of their trans­port op­er­a­tion as far as is rea­son­ably prac­ti­ca­ble.

This re­form also in­tro­duced risk-based cat­e­gori­sa­tion of of­fences, and a hi­er­ar­chy of of­fences, from im­prove­ment no­tices and for­mal warn­ings to pro­hi­bi­tion or­ders. “This pro­vided reg­u­la­tors with the tools to re­spond pro­por­tion­ately to the sever­ity of any of­fence,” the com­mis­sion adds.

Driv­ing hours re­form – The heavy ve­hi­cle driver fa­tigue re­forms, in­tro­duced in Septem­ber 2008, “have not only helped re­duce the road toll, but also give more flex­i­bil­ity for in­dus­try seek­ing to ef­fec­tively man­age fa­tigue while still meet­ing com­mer­cial re­quire­ments, through mech­a­nisms such as the Ad­vanced Fa­tigue Man­age­ment pro­cesses. These re­forms were based on the best avail­able sci­en­tific ev­i­dence on fa­tigue man­age­ment.” They con­tinue to ap­ply through the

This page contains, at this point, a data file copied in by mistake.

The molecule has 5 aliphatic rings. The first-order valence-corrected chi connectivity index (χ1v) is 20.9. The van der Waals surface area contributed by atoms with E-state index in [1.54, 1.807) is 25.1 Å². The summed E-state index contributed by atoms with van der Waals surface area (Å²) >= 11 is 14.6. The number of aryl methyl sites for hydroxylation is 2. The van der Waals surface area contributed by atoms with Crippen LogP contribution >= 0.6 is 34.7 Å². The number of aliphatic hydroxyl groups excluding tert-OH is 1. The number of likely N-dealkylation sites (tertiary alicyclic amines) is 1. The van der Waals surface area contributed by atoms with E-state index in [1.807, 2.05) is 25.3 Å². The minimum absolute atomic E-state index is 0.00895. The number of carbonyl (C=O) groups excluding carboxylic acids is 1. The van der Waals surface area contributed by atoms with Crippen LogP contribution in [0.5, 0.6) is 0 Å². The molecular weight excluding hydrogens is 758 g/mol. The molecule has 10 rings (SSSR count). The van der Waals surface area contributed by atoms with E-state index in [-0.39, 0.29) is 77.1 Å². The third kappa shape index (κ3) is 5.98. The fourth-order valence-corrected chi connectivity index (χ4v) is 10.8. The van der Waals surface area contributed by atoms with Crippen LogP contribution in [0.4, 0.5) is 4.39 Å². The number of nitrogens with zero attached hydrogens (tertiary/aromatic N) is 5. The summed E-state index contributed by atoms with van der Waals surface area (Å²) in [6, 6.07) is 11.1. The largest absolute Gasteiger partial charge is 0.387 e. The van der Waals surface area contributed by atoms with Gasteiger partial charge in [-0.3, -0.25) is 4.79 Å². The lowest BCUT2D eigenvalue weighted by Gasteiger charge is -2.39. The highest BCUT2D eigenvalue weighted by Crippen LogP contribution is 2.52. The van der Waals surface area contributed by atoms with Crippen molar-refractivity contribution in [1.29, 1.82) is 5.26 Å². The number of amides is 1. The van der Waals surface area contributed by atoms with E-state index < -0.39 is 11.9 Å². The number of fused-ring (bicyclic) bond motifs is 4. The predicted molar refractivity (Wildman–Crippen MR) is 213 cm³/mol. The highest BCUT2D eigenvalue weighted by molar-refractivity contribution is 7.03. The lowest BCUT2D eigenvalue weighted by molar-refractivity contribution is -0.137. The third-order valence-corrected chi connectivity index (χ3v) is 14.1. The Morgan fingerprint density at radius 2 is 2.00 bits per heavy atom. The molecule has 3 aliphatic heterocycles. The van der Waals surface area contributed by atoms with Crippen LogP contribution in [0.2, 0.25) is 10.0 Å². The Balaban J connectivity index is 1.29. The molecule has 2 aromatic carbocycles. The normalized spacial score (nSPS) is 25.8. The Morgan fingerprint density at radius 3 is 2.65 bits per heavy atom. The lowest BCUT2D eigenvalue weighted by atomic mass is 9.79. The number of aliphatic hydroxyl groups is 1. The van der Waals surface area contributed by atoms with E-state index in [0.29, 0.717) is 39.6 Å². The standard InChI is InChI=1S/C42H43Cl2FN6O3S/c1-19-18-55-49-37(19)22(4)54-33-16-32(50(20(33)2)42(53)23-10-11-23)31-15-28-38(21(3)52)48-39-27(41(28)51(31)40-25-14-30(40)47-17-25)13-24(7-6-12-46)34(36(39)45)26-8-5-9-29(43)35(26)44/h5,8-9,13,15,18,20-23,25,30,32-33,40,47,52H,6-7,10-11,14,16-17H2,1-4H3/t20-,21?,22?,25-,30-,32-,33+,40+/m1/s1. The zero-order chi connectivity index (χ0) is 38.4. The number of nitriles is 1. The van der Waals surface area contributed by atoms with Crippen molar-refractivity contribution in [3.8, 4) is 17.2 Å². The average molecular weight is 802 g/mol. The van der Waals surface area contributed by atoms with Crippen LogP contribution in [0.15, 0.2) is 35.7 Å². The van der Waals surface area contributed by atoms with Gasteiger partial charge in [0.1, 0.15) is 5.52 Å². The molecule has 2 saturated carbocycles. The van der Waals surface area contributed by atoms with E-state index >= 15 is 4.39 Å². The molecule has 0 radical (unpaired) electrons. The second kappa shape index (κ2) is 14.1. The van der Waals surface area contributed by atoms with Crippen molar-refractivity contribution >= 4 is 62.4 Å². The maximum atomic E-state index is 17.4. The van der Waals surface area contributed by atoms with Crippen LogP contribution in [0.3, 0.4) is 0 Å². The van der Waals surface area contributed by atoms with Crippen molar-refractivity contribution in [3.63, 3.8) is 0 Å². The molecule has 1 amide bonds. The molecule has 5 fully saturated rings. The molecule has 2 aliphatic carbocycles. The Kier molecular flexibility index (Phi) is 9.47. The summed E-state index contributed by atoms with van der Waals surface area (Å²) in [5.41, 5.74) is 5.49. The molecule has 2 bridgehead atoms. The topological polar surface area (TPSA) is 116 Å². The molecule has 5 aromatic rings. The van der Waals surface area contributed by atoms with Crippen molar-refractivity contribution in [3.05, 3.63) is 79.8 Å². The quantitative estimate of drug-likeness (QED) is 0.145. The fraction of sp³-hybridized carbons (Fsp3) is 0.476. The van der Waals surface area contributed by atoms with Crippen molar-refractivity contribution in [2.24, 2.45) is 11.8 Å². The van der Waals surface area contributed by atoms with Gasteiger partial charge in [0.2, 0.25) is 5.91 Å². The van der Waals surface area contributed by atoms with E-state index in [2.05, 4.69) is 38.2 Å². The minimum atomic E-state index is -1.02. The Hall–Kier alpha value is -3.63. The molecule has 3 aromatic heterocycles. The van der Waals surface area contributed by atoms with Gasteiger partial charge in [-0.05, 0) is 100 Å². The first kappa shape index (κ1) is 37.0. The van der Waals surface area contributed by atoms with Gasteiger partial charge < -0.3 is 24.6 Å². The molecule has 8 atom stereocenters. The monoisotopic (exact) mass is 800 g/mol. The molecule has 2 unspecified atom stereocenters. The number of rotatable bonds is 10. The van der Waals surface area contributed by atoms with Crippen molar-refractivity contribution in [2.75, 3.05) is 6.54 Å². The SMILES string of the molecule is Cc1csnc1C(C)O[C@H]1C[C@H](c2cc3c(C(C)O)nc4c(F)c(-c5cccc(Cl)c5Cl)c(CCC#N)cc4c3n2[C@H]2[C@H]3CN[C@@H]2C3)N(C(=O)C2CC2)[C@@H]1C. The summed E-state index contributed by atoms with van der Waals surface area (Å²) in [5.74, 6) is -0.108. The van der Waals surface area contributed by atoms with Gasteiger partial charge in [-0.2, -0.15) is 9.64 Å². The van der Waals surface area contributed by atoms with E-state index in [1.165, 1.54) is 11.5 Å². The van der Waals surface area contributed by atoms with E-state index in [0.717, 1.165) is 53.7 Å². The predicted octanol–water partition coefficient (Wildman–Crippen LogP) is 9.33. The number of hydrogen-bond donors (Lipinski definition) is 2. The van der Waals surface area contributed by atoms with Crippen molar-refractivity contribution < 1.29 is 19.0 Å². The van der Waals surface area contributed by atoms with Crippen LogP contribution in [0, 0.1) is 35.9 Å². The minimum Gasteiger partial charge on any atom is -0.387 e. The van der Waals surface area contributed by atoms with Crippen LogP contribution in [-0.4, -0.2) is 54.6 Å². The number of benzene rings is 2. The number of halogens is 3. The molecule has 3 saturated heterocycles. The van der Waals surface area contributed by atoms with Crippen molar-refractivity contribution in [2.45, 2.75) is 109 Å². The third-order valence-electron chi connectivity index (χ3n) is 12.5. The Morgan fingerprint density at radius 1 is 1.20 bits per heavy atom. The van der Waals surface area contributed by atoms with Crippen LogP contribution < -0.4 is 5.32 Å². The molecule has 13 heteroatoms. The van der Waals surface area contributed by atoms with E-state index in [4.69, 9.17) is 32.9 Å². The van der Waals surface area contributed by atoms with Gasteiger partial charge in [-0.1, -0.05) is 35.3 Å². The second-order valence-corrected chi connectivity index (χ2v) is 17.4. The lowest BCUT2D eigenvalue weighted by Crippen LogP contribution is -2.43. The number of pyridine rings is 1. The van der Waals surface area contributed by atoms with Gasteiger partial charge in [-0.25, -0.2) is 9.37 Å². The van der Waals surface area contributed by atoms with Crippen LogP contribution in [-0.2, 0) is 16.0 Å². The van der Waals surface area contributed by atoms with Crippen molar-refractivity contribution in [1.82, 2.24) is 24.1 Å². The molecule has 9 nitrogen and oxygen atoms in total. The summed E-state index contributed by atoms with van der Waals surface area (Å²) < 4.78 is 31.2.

Heavy Ve­hi­cle Na­tional Law (HVNL), which started in Fe­bru­ary 2013. The NTC notes that, since their in­tro­duc­tion, the NTI Na­tional Truck Ac­ci­dent Re­search Cen­tre’s Ma­jor Ac­ci­dent In­ves­ti­ga­tion

Report has shown a sub­stan­tial re­duc­tion in fa­tigue re­lated heavy ve­hi­cle crashes.

HVNL and NHVR – The NTC was in­stru­men­tal in leading the de­vel­op­ment of the HVNL and the es­tab­lish­ment of the NHVR.

“The com­mence­ment of the HVNL and the es­tab­lish­ment of the reg­u­la­tor in 2013 meant, for the first time since fed­er­a­tion, Australia had a sin­gle set of heavy ve­hi­cle laws de­signed to ap­ply to the whole coun­try, and a sin­gle reg­u­la­tor cre­ated to ad­min­is­ter them,” it says.